Robin B. Tennessee

Standardized testing

It's time we take a look at standardized testing.

Dear Next President,

If the pilot of the plane on which you were flying were to tell you that that plane was too crude to be used, wouldn’t you be worried and wondering why it was still in use? So why when the inventor of standardized tests, Alfred Binet, says that, “these tests are too crude to be used and should be abandoned,” why do we just keep on using them? Allowing a crude invention of the early 1900’s to hinder the learning of America’s youth who are the future of this great country is a travesty. There are many issues with these tests that need to be addressed. Not only do these tests lack assessment of essential skills that future employers might want, they also encourage extreme uniformity allowing for little uniqueness of thought across the many spectra of the country’s student body, as well as taking away time that teachers could be further enriching student learning instead of watching students test. I believe that this means of assessment is in desperate need of reform.

If you were the admissions counselor at a university using today’s tests, you could easily overlook someone with a low overall score on their SAT or ACT. However, if we were able to test for aspects of character as well as skills in areas other than the 4 core subjects, we could avoid letting students who are poor test takers fall through the cracks of higher education and allow them as fair an opportunity as their peers to go to college and graduate with a diploma. Otherwise only people who perform well on one test on one day are afforded the opportunity to go to college and get a high paying job. While many people may believe that being the best and the brightest means you are extremely smart, to be bright you must also be able to think creatively and this skill is still not being tested by today's tests. My suggestions to fix this issue (which I well understand would take immense time and planning) are as follows. Firstly I believe that we need to put more emphasis on assessment of character and skills outside of the core subjects. Perhaps having teachers assess these traits and provide the assessment with college applications for all students would be a good place to start. Secondly I believe that testing should take less time and be done over a longer period of time.  Perhaps allowing a unit test to become more like the current standardized versions would not only allow for more learning time but also alleviate stress on students.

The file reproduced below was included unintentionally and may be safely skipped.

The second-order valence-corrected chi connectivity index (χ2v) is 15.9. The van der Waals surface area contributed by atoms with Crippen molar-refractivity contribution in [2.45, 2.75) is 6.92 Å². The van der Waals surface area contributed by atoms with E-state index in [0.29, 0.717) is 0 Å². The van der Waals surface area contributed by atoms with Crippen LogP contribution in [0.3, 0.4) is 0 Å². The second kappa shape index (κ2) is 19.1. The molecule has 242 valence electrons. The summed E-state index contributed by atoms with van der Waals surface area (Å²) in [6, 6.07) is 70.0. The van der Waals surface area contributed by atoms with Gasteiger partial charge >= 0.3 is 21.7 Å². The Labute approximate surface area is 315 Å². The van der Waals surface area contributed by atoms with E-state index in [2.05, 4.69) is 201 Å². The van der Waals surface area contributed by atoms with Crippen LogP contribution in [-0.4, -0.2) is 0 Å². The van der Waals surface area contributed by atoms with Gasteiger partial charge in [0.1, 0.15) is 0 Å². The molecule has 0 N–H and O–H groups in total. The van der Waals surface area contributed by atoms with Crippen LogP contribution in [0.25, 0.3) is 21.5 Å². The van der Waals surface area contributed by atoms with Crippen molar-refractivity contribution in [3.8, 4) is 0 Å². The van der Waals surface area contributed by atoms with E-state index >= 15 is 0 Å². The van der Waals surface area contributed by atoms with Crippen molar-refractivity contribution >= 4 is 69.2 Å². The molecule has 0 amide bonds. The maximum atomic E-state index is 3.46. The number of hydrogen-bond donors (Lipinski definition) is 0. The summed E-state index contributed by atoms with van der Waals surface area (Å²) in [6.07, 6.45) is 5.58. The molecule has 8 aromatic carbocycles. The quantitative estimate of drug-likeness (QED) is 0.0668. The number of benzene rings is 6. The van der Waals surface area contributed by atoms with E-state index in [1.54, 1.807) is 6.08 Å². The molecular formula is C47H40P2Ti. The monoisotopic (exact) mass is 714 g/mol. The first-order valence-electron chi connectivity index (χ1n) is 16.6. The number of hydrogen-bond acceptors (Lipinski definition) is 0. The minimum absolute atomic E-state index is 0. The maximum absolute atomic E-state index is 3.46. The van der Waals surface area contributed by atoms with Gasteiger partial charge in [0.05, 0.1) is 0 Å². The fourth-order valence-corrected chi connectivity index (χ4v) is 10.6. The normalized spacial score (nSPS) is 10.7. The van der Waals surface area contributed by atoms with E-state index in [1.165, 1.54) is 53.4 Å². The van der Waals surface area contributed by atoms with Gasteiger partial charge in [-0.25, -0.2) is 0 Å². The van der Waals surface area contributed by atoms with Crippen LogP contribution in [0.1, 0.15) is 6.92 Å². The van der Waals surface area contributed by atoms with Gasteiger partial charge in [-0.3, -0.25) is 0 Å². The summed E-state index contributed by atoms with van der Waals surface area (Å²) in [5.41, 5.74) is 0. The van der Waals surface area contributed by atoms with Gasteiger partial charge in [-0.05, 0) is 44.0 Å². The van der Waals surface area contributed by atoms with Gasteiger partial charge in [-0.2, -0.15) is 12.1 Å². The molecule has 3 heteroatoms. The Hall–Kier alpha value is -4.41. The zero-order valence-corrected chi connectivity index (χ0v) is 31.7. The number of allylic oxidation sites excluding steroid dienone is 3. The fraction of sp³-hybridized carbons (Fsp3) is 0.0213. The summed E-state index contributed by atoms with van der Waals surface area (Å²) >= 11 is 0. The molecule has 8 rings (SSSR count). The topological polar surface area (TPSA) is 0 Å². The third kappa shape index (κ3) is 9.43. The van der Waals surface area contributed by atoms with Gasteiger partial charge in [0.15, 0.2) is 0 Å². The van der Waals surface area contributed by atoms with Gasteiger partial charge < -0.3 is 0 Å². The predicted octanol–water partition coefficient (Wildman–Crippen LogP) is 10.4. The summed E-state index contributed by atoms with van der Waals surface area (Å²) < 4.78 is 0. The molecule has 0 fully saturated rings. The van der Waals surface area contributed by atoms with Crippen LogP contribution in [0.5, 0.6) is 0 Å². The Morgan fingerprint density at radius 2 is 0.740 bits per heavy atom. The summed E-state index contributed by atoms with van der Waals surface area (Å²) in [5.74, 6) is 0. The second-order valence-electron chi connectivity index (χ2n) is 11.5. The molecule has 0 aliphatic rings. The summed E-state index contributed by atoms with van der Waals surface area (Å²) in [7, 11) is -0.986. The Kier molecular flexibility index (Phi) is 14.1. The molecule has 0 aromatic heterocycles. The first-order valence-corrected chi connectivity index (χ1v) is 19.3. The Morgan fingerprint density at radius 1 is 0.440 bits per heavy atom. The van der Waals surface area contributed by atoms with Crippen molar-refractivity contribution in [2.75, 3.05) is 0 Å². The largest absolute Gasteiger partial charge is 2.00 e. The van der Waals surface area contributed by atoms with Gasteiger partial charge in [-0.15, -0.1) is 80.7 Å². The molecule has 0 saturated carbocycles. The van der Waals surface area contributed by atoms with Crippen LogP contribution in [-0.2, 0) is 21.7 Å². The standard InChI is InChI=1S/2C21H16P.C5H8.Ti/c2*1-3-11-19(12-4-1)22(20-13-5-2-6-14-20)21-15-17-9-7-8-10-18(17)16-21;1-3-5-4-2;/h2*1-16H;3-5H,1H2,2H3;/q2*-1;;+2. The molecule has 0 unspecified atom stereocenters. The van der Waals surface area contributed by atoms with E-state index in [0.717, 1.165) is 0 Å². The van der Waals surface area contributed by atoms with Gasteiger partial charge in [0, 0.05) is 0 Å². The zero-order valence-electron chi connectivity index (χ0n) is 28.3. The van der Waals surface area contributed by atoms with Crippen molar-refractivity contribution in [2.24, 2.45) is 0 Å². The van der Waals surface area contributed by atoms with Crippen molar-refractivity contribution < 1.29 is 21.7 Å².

The definition of standardized testing is, “a test whose reliability has been established by obtaining an average score of a significantly large number of individuals for use as a standard of comparison.”   Why in this world where from a young age people tell you be unique or to be your own person do they then say, “now go take this test that your future depends on and do it just like everyone else.” This kind of testing undermines the development of uniqueness of thought and essentially makes kids think that there can only be one answer and for so many of today’s strong willed youth this is like trying to shove a square peg in a round whole. So instead of forcing kids to understand the content just like everyone else and test just like everyone else, I believe that test should be personalized to the student in a way that would allow them to be the best person they can be. This is not necessarily to make it easier on one student than another, which would take away the meaning of the testing, but to allow students multiple choices in formats such as computerized, spoken, or in paper and pencil format but still taking the same test so that students who, for example, have a hard time with sitting in a class and bubbling answers have a better option that could allow them to do better than they may have otherwise while still meeting the standard. Many people will look to the changes in format as a means of allowing the test to be made too easy, but if the questions are still the same, then the format won't make a difference.

In conclusion, I thank you for reading my letter and hope that my ideas for reform could be heard.


Robin B. 

Works Cited 

Armstrong , Thomas. “Thomas Armstrong.” ASCD EDge,

"Drug Use In High School: Facts & Statistics About Teens." Teen Rehab Center. N.p., n.d. Web. 04 Nov. 2016.

Grant, Tracy. "Maybe the SAT Needed a Change, but Not This One." The Washington Post 13 Mar. 2014: n. pag. Opposing Viewpoints in Context. Web. 2 Nov. 2016.

Harris, Phillip, Joan Harris, and Bruce M. Smith. "Standardized Tests Do Not Effectively Measure Student Achievement." Standardized Testing. Ed. Dedria Bryfonski. Detroit: Greenhaven, 2012. At Issue. Rpt. of "Chapter 3: The Tests Don't Measure Achievement Adequately." The Myths of Standardized Tests: Why They Don't Tell You What You Think They Do. N.p.: n.p., 2011. 33-45. Opposing Viewpoints in Context. Web. 2 Nov. 2016.

Park, Katrin. "Standardized Testing Not Just a U.S. Affliction." USA Today 21 Oct. 2013: 08A. Opposing Viewpoints in Context. Web. 2 Nov. 2016.

Simon, Cecilia Capuzzi. "Making America Great Again America." The New York Times 10 Apr. 2016: 20(L). Opposing Viewpoints in Context. Web. 2 Nov. 2016.

“Standardized Tests -” ProConorg Headlines,

"Standardized Test Definition." The Glossary of Education Reform. N.p., 12 Nov. 2015. Web. 04 Nov. 2016.

Walberg, Herbert J. "Standardized Tests Effectively Measure Student Achievement." Standardized Testing. Ed. Dedria Bryfonski. Detroit: Greenhaven, 2012. At Issue. Rpt. of "Stop the War Against Standardized Tests." Defining Ideas: A Hoover Institution Journal 20 May 2011: n. pag. Opposing Viewpoints in Context. Web. 2 Nov. 2016. 

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